Because ESPN is so terrible at keeping 30 For 30 on at a consistent schedule, we're again running this review in advance of tonight's episode, which airs at 8 p.m. Eastern, as a reminder to check the episode out.
When the 30 For 30 projects were first announced, Ron Shelton’s Jordan Rides The Bus was the one I was most excited to see. On paper, it sounded like the perfect marriage of filmmaker and subject matter: Shelton directed Bull Durham, far and away my favorite sports movie of all time, and one that dealt with life in the minor leagues with humor, truth, and a lot of affection its quirky players, managers, and rituals. He’s never been a filmmaker given to starry-eyed sentiment or big-game theatrics—a problem with all sports movies, baseball especially—and he seemed like the right guy to give a clear-eyed take on Michael Jordan’s season-long misadventures in the minors. Here would be the spin-free, no-bullshit version of the oddest chapter of Jordan’s career and one of the odder sports stories of the last 30 years period.
Alas, no. Jordan (and Jordan’s people) have been cowing reporters for years—Charles Pierce’s nasty little book When Nothing Else Matters, about Jordan’s time with the Washington Wizards, is the one exception that comes to mind—and Shelton can’t get past the glossy mythos. Though offbeat in a few respects, Jordan Rides The Bus nonetheless has the feel of typical ESPN hagiography, never credibly accessing the man and his motives, and even falling short in evoking his sensational impact on the minor leagues. It’s hard to blame Shelton too much for the result; sometimes, a great story simply doesn’t yield a revelatory documentary, especially when your subject is such a tough nut to crack.
On the other hand, the documentary does counter the accepted media narrative on Jordan’s dalliance with baseball and for that alone it has value. The common line on Jordan the baseball player was that he was a outright failure, someone who hubristically entered a sport he hadn’t played since high school and embarrassed himself (and the game) in the process. If you saw any highlights of Jordan as a Birmingham Baron outfielder that summer, you usually saw him flailing pitifully on an offspeed pitch or dropping a gimme in the outfield. At best, this was to be viewed as a silly footnote in Jordan’s career; at worst, he was taking a roster slot from a worthier young player and making a mockery of America’s most storied game.
Jordan Rides The Bus asserts, repeatedly and convincingly, that Jordan did not enter into this experiment lightly and in fact made great strides over the course of a season. As someone who hadn’t played baseball at a high school level, much less a professional level, since he was 18, Jordan had to be considered the rawest of raw talent. And though his sporting benefactors helped him make the pursuit of his baseball dreams come true, he clearly worked hard to recalibrate his athletic skills for another game. That he would grow to become a viable baseball player—and strike permitting, who knows?—runs against what the media had led most of us to believe. Perhaps the desire to get Jordan back to basketball was too much for sports writers to overcome, but the media in general could not be shaken from the notion that Jordan was a colossal failure as a baseball player and it was time for him to come to his senses.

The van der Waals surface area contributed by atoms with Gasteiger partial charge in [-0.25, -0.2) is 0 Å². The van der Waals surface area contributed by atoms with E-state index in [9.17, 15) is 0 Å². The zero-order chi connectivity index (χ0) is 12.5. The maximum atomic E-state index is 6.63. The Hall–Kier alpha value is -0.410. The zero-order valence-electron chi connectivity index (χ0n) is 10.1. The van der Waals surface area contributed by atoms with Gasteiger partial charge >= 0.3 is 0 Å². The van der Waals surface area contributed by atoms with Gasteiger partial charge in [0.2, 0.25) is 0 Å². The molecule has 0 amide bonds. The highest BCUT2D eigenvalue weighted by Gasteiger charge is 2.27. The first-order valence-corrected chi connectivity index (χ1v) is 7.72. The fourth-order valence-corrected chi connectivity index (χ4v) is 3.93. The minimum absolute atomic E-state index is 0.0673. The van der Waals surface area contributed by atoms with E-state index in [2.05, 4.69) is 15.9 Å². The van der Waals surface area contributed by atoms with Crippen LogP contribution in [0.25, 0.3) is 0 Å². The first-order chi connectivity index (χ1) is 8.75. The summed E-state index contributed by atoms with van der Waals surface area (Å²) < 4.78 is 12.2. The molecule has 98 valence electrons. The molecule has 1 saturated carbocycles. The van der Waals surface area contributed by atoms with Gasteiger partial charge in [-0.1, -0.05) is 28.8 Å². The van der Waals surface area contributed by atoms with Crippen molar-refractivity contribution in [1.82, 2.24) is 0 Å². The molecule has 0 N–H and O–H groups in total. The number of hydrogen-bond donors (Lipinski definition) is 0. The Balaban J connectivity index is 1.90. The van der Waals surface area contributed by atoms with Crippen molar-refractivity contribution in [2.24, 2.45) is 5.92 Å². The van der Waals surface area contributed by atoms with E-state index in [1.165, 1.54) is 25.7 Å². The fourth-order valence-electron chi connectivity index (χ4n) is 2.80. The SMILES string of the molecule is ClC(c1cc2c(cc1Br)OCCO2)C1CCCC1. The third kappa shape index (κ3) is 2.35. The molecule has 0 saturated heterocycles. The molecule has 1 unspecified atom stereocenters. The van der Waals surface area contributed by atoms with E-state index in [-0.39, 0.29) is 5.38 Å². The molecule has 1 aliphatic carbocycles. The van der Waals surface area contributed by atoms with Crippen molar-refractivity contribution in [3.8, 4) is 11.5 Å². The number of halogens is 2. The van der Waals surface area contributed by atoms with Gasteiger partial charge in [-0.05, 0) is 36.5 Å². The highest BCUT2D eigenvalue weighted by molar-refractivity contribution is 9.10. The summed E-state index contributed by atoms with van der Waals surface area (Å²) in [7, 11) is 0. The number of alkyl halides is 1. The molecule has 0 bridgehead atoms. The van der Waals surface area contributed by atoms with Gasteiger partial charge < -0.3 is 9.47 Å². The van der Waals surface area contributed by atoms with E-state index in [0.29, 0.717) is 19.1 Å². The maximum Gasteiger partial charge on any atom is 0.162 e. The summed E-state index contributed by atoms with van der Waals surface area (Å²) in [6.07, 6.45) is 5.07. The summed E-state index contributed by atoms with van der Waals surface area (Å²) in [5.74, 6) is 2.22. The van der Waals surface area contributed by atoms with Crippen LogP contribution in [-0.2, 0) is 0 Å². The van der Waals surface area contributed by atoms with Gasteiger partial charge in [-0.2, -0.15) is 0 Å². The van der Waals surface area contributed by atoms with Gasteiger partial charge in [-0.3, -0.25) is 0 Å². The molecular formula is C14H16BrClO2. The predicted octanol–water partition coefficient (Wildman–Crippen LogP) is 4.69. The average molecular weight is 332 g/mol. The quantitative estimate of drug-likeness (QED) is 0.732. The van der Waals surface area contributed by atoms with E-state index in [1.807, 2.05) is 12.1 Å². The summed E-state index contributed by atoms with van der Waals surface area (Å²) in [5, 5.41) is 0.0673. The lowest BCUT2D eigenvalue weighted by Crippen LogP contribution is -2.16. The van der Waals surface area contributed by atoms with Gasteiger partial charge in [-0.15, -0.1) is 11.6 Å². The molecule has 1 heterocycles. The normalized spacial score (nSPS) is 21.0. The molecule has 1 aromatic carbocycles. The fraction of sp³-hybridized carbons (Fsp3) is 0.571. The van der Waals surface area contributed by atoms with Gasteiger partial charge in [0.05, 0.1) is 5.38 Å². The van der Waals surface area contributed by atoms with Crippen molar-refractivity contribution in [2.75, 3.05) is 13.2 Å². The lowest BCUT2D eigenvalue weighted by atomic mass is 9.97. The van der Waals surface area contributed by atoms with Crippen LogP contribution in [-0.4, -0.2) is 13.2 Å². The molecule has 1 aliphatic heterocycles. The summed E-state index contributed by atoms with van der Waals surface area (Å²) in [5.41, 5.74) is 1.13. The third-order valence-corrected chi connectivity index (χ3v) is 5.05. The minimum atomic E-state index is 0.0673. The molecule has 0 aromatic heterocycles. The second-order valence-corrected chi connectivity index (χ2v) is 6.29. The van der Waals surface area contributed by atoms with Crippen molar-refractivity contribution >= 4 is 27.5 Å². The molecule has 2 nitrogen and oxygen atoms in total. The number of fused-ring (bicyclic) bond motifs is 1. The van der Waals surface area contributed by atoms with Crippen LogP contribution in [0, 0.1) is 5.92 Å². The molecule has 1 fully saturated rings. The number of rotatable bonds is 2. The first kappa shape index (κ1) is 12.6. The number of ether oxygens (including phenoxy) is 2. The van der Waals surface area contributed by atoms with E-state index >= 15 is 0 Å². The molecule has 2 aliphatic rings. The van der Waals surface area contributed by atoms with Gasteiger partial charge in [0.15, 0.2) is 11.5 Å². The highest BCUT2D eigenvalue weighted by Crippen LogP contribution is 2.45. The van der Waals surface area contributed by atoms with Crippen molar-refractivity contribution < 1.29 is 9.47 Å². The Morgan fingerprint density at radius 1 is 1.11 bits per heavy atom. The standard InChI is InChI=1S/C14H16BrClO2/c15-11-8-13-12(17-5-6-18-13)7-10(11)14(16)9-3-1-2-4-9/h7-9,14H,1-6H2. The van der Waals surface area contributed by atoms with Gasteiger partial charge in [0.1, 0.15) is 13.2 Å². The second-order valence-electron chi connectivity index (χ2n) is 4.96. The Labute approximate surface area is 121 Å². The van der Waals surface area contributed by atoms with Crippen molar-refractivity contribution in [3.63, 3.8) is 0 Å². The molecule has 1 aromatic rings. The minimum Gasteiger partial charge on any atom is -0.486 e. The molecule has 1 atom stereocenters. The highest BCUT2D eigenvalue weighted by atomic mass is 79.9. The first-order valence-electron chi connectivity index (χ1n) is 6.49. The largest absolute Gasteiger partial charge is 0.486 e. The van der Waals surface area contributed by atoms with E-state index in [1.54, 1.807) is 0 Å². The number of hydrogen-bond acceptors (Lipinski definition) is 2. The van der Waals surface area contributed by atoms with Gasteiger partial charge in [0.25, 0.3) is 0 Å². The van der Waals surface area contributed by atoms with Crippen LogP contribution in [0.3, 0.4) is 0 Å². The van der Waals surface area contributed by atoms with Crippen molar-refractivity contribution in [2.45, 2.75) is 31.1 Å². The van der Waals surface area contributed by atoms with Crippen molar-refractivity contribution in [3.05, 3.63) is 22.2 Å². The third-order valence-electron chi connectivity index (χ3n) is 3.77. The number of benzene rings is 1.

I’ll confess that some fraction of my disappointment in Jordan Rides The Bus was that its conclusions were so flattering to Jordan, whose legacy has been tarnished in recent years by gambling and relationship problems, a less-than-stellar reputation as a front-office guy, and a seemingly unscripted Hall Of Fame speech that revealed the ugly side of his legendarily competitive nature. Also, I allowed myself to be seduced by the theory—embraced with a Delonte-slept-with-LeBron’s-mom-level fervor by 30 For 30 mastermind Bill Simmons—that Jordan’s minor league sojourn was part of an unofficial suspension given to Jordan for gambling. Shelton’s movie shoots that theory down with extreme prejudice, reminding us that the NBA wasn’t anxious to lose the greatest cash cow in its history and that such an arrangement couldn’t possibly be kept secret. But you have to admit: It’s a juicy rumor.
As for the story Jordan Rides The Bus does tell, Shelton simply doesn’t get a lot of good material. He’s smart to seek out some unconventional voices—the realtor that showed Jordan some houses in Birmingham, the local bar-owner who witnessed him playing four pool tables at once, the driver of the (new) team bus—but they don’t give him any memorable anecdotes, nor do the hitting coaches, managers, friends, and other Barons players who offer their thoughts on the man. If nothing else, the film should convince people to reconsider their preconceptions about Jordan’s minor league season. I just wish the film were better than “if nothing else.”
• Shelton could have gone further into the hold that Jordan’s father had over him. For Jordan to pursue this other sport as a tribute/appeasement to his father is remarkable, and I wonder if that relationship was an entirely healthy one.
• “He’s no Stan Musial, but he’s trying.” Is Spike Lee open to bringing Mars Blackmon back? I miss those commercials so much.
• God was the NBA was terrible the year Jordan left. I hope people who checked out then have checked in now. The league, recent LeBron silliness aside, is in much better shape.